Bonding over an outstanding dinner at a local “Bauernhof,” biking in the dark through the rain and tackling massive tree-top obstacle courses were some of the many opportunities to get to know one another better, and with representatives of the Rockefeller Foundation, the Kiel Institute for the Global Economy, Headshift and the Church of London in attendance as well, the team’s ability to work together closely is surely at a new high.
With great excitement, the team in Washington announced that three papers are ready for publication on futurechallenges.org, with three more to come shortly. In conjunction with a team of editors and graphic designers, each Megatrends paper is being prepared not only for publication as a standalone document but for segmentation to provide lead articles for future content packets. Our team of readers is combing through each paper for appropriate thematic chunks, opportunities to expand the value of the piece by linking to open data, and opportunities for Nigel Holmes to exercise his talents by creating visual conceptions of the complex interplay of these large-scale trends.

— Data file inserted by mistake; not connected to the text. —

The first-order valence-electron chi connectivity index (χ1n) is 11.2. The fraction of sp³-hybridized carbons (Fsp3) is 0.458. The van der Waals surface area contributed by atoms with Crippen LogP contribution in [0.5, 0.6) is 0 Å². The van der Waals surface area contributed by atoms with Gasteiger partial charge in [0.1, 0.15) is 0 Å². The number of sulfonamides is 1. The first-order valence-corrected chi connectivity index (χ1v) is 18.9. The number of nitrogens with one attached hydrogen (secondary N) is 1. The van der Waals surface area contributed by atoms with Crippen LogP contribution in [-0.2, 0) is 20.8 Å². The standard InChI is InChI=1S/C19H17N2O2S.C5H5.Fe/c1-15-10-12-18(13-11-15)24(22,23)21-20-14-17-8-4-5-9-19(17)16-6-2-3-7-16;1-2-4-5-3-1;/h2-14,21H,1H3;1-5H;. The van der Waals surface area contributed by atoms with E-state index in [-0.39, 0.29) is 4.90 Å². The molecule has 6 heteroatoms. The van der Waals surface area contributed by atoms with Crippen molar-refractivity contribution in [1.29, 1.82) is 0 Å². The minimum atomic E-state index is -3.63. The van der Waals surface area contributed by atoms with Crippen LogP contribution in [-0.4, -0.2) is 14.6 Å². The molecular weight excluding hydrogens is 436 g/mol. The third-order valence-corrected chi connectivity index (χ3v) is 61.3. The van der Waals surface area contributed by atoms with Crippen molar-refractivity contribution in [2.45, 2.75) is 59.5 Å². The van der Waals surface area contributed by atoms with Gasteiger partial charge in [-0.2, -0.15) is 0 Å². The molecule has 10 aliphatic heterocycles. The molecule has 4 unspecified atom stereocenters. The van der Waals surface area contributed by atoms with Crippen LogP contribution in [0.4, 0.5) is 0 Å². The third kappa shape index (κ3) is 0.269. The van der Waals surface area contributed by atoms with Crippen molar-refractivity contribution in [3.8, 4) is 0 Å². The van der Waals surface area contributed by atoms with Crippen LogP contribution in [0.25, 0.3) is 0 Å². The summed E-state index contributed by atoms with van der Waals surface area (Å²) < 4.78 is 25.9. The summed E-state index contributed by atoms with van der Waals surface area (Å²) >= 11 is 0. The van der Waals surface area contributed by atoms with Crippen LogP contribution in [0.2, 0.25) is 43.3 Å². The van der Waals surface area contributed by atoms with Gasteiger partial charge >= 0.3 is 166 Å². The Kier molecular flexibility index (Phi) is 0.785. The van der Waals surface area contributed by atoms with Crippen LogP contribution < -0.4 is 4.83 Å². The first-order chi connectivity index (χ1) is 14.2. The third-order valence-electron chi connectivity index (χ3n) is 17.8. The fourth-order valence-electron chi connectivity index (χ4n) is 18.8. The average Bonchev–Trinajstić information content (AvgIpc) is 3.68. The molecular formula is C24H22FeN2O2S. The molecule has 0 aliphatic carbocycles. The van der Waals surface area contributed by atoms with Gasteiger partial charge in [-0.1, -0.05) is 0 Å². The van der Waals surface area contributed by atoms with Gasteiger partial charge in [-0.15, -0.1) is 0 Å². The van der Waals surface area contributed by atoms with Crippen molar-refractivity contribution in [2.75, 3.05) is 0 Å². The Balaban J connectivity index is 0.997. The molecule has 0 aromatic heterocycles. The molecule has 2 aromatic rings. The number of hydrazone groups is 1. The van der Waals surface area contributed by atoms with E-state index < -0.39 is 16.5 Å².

Infographics As part of the team’s continued efforts to turn these six scholarly papers into multimedia, webappropriate works that will be broadly accessible and entertaining, we have been working with Nigel Holmes, who has composed infographics for Esquire, Fortune, GQ, The New Yorker, the New York Times, Sports Illustrated, Time and Wired, among many others. For the Megatrends papers, Nigel is working on distilling the complex ideas contained
Update 2 \ April - June 2011
gramming specialists in their Oakland, CA office, along with several key biometric scientists, to explain the thought process in creating visual maps and displays that were both information-dense and easy to read.